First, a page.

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IAEA Inspectors Arrive In Iran

February 20, 2012

Inspectors from the United Nations' International Atomic Energy Agency (IAEA) have arrived in Iran for two days of talks about that country's nuclear program, including signs of possible work on atomic weapons.

Reports said it was not immediately clear if the UN inspectors would be allowed to visit nuclear facilities or would be limited to technical discussions with Iranian officials.

It is the second visit to Iran by an IAEA team in the last three weeks, reflecting growing international concern about alleged nuclear weapons work by Tehran. After the first, the inspection team praised the meetings but said there was "still a lot of work to be done" to ease fears over Iran's nuclear activities.

Iran is forging ahead with its nuclear program, which Tehran says is for peaceful purposes, despite international sanctions and possible threats of an Israeli military strike.

Before departing from Vienna, IAEA team leader Herman Nackaerts said his five-member delegation hoped to have "a couple of good and constructive days in Tehran" that would lead to "some concrete results."

"The highest priority remains, of course, the possible military dimensions of Iran's nuclear program," Nackaerts said. "But we want to tackle all outstanding issues and this is, of course, a very complex issue that may take a while. But we hope it will be constructive."

Iranian state-run television said the IAEA team hopes to visit the Parchin military complex. That site has been suspected of housing a secret underground facility used for Iran's nuclear program -- a claim that Iranian authorities deny.

IAEA inspectors visited Parchin in 2005 but went to only one of four areas of potential interest within the grounds. That visit did not result in reports of any unusual activities, and the IAEA has not mentioned Parchin in its reports since 2008.

The UN nuclear watchdog in November said Iran had carried out tests that appeared relevant to producing a nuclear weapon.

Last week, Iran announced that it had inserted its first domestically produced nuclear fuel rods into a research reactor in Tehran, demonstrating the technical ability to enrich uranium to near-weapons-grade levels. Iran says the reactor is for medical research.

Nuclear physicists have told RFE/RL that Iran could start amassing the weapons-grade material it would need to build a nuclear bomb by recycling spent uranium from the Tehran research reactor through a new generation of carbon-fiber centrifuges that it unveiled last week at its Natanz nuclear facility.

In response to tighter European Union sanctions -- including an oil embargo scheduled to go into effect in July and the freezing of assets of Iran's central bank -- Tehran on February 19 announced that it has stopped selling oil to British and French firms. That move sent global oil prices soaring on February 20 to their highest levels in nine months.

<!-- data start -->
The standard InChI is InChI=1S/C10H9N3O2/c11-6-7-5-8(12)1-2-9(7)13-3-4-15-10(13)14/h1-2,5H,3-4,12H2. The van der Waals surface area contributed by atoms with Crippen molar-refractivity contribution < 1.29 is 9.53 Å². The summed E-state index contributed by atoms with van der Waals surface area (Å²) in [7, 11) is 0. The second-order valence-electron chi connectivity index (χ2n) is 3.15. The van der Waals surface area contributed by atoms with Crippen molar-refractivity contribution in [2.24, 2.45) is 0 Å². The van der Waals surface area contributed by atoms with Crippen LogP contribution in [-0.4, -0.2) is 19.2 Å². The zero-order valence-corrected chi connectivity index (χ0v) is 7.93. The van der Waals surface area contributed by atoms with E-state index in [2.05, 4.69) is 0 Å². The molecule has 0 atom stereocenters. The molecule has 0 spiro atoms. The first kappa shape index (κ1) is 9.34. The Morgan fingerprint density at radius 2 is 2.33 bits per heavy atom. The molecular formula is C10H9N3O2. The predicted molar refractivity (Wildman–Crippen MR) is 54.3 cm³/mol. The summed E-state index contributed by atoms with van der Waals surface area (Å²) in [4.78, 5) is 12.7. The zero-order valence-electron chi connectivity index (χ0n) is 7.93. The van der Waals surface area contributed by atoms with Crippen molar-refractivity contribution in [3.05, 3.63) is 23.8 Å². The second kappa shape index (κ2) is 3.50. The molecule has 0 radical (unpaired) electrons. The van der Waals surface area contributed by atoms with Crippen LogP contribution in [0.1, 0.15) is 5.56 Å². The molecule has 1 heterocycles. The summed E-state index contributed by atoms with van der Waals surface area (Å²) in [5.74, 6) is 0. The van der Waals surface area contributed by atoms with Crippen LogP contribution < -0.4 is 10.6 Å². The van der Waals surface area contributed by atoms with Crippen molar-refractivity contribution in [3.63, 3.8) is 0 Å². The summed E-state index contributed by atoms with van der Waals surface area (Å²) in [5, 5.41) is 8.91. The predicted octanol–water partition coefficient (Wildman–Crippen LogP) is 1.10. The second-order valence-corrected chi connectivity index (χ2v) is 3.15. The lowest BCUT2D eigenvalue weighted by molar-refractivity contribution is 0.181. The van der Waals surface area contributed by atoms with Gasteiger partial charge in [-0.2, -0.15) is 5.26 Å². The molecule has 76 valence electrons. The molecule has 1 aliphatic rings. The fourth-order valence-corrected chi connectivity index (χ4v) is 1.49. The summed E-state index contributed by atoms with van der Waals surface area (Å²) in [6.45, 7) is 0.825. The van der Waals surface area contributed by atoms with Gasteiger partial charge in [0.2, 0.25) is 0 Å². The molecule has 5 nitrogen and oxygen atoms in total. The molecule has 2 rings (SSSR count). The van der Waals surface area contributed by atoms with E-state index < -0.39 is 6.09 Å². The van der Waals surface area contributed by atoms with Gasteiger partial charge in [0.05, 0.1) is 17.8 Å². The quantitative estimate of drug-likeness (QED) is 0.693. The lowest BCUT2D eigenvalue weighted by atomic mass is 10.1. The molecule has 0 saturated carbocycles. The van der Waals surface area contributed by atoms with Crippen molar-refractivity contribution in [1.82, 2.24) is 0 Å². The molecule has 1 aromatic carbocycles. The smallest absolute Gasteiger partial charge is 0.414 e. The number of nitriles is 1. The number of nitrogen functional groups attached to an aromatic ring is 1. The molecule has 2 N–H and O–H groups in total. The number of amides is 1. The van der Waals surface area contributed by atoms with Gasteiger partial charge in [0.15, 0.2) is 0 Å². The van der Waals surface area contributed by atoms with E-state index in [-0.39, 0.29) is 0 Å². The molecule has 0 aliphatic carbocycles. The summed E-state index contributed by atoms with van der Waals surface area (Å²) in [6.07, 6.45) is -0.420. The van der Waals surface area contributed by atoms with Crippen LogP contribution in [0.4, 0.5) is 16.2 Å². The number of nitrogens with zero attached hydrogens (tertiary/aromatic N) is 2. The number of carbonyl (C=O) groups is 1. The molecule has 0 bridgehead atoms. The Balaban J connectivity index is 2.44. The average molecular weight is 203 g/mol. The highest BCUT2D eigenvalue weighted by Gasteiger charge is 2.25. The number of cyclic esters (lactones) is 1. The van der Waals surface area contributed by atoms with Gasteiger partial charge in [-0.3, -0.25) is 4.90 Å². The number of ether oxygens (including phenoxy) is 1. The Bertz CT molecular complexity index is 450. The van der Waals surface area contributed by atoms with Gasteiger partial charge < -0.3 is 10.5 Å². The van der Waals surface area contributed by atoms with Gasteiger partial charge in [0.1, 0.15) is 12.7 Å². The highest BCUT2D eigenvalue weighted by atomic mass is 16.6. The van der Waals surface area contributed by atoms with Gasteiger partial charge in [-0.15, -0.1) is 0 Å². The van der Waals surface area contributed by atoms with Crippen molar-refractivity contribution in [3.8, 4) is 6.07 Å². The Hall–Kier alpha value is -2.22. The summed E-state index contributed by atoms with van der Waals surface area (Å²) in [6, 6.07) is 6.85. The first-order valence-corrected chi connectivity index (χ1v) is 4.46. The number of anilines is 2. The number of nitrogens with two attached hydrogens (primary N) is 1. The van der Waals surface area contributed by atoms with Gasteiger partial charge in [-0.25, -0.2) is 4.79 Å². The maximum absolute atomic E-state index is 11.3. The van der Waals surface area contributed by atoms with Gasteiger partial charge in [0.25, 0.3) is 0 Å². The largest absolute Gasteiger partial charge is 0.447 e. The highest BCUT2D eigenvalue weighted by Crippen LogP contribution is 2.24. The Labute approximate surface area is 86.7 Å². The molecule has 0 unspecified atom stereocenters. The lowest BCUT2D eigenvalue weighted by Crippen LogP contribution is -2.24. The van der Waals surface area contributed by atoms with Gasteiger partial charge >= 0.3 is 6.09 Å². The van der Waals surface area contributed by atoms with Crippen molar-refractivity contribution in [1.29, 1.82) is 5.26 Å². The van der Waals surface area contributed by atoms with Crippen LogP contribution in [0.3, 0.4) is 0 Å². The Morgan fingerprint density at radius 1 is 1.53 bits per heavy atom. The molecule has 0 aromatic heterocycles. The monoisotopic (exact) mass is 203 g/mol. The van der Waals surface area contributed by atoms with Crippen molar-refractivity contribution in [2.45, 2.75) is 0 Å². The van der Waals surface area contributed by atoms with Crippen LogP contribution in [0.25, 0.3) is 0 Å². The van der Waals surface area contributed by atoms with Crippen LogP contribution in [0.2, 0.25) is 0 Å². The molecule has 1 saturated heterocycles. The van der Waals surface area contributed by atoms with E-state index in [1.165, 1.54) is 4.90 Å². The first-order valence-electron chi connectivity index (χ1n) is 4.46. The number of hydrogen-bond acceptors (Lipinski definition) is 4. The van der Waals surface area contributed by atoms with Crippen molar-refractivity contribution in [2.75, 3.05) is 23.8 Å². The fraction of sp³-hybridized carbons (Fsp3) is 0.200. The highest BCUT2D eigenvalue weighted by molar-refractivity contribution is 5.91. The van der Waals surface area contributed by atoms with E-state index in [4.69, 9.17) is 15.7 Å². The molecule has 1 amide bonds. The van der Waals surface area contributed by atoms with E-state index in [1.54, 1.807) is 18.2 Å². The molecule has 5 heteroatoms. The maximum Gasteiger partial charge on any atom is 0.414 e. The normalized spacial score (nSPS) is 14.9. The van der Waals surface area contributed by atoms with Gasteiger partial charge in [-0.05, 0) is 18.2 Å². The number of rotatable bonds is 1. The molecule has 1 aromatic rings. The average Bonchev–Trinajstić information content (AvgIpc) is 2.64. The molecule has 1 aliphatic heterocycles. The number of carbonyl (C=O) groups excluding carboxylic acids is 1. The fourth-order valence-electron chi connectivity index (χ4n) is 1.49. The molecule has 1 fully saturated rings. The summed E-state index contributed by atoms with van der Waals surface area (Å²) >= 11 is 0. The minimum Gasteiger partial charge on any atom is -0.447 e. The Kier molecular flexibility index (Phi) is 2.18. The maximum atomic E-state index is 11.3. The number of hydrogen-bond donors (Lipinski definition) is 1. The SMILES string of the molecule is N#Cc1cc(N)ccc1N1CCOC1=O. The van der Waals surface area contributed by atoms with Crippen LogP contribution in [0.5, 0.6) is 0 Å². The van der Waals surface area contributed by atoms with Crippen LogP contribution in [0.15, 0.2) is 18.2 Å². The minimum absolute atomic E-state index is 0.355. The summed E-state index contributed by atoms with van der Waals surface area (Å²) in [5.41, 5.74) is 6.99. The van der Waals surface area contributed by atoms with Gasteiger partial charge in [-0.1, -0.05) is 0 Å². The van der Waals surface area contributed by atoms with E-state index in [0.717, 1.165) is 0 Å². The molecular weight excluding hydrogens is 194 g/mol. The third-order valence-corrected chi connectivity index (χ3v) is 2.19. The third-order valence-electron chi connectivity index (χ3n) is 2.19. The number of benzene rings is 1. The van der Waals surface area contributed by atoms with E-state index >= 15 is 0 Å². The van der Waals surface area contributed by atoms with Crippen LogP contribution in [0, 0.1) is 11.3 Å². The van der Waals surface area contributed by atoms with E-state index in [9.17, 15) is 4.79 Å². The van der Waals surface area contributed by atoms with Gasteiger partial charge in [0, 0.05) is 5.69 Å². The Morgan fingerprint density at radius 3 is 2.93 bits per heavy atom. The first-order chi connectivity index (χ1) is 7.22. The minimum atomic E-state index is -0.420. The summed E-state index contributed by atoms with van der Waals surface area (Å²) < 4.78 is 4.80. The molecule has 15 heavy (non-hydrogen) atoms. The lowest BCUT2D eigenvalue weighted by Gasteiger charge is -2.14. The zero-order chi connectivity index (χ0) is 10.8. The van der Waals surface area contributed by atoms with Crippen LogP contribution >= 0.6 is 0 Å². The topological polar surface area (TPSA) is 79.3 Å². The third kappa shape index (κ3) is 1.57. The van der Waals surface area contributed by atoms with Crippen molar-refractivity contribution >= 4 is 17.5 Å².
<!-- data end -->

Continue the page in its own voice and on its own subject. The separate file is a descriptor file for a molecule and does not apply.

On February 19, Chairman of the U.S. Joint Chiefs of Staff Martin Dempsey and British Foreign Secretary William Hague made separate appeals for Israel to show restraint and allow the latest batch of sanctions to have an effect on Iran.

On February 20, Ahmad Qalebani, the head of Iran's state-run National Oil Company threatened that Iran will cut oil exports to more European Union countries if what he describes as their "hostile actions" continue.

Iran exports nearly 20 percent of its oil to the EU -- but France and Britain use little or none of it.

Qalebani mentioned Spain, Greece, Italy, Portugal, Germany and the Netherlands as countries which could face Iranian oil cuts.

On February 20, world oil prices surged to their highest level in nine months at around $105 a barrel.

In related news, Iranian state media announced on February 20 that two Iranian warships had docked at Syria's Mediterranean port of Tartus, a position to the north of Lebanon and Israel where Russia also maintains a base for nuclear-powered warships.

Iran's navy chief, Admiral Habibollah Sayari, said on February 18 that the supply vessel and destroyer had passed through the Suez Canal, the second time Iranian ships had done so since the country's 1979 Islamic Revolution.

Egypt's military rulers allowed Iranian ships to pass through the Suez Canal last year after the ouster of Hosni Mubarak, who had prevented Iranian ships from using the canal for more than three decades.

Compiled from agency reports

Source: http://www.rferl.org/content/iaea_inspectors_in_iran/24489622.html

Copyright (c) 2012. RFE/RL, Inc. Reprinted with the permission of Radio Free Europe/Radio Liberty, 1201 Connecticut Ave., N.W. Washington DC 20036.

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